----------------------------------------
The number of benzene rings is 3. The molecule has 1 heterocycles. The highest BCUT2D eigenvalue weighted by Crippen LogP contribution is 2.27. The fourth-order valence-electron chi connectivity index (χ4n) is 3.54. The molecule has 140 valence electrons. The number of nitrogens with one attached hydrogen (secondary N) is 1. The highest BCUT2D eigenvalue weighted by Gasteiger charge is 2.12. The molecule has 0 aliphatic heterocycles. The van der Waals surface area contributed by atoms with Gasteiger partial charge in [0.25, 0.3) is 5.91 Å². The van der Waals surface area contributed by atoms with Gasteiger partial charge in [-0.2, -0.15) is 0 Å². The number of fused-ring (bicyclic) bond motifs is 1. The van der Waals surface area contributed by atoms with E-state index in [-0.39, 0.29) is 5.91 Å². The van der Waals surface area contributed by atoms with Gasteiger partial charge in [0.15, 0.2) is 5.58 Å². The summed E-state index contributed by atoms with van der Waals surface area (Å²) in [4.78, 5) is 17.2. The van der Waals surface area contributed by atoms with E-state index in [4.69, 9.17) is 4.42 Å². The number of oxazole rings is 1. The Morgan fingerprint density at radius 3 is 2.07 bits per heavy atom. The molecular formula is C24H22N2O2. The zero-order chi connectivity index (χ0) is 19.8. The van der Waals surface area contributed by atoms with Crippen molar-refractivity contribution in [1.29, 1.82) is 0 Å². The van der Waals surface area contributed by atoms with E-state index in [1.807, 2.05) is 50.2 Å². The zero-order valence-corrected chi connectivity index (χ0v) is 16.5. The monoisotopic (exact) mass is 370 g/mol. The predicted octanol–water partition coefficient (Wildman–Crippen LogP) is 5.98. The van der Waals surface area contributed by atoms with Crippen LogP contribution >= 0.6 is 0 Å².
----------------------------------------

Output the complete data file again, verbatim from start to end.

The number of benzene rings is 3. The molecule has 1 heterocycles. The highest BCUT2D eigenvalue weighted by Crippen LogP contribution is 2.27. The fourth-order valence-electron chi connectivity index (χ4n) is 3.54. The molecule has 140 valence electrons. The number of nitrogens with one attached hydrogen (secondary N) is 1. The highest BCUT2D eigenvalue weighted by Gasteiger charge is 2.12. The molecule has 0 aliphatic heterocycles. The van der Waals surface area contributed by atoms with Gasteiger partial charge in [0.25, 0.3) is 5.91 Å². The van der Waals surface area contributed by atoms with Gasteiger partial charge in [-0.2, -0.15) is 0 Å². The number of fused-ring (bicyclic) bond motifs is 1. The van der Waals surface area contributed by atoms with E-state index in [-0.39, 0.29) is 5.91 Å². The van der Waals surface area contributed by atoms with Gasteiger partial charge in [0.15, 0.2) is 5.58 Å². The summed E-state index contributed by atoms with van der Waals surface area (Å²) in [4.78, 5) is 17.2. The van der Waals surface area contributed by atoms with E-state index in [4.69, 9.17) is 4.42 Å². The number of oxazole rings is 1. The Morgan fingerprint density at radius 3 is 2.07 bits per heavy atom. The molecular formula is C24H22N2O2. The zero-order chi connectivity index (χ0) is 19.8. The van der Waals surface area contributed by atoms with Crippen molar-refractivity contribution in [1.29, 1.82) is 0 Å². The van der Waals surface area contributed by atoms with E-state index in [1.807, 2.05) is 50.2 Å². The zero-order valence-corrected chi connectivity index (χ0v) is 16.5. The monoisotopic (exact) mass is 370 g/mol. The predicted octanol–water partition coefficient (Wildman–Crippen LogP) is 5.98. The van der Waals surface area contributed by atoms with Crippen LogP contribution >= 0.6 is 0 Å².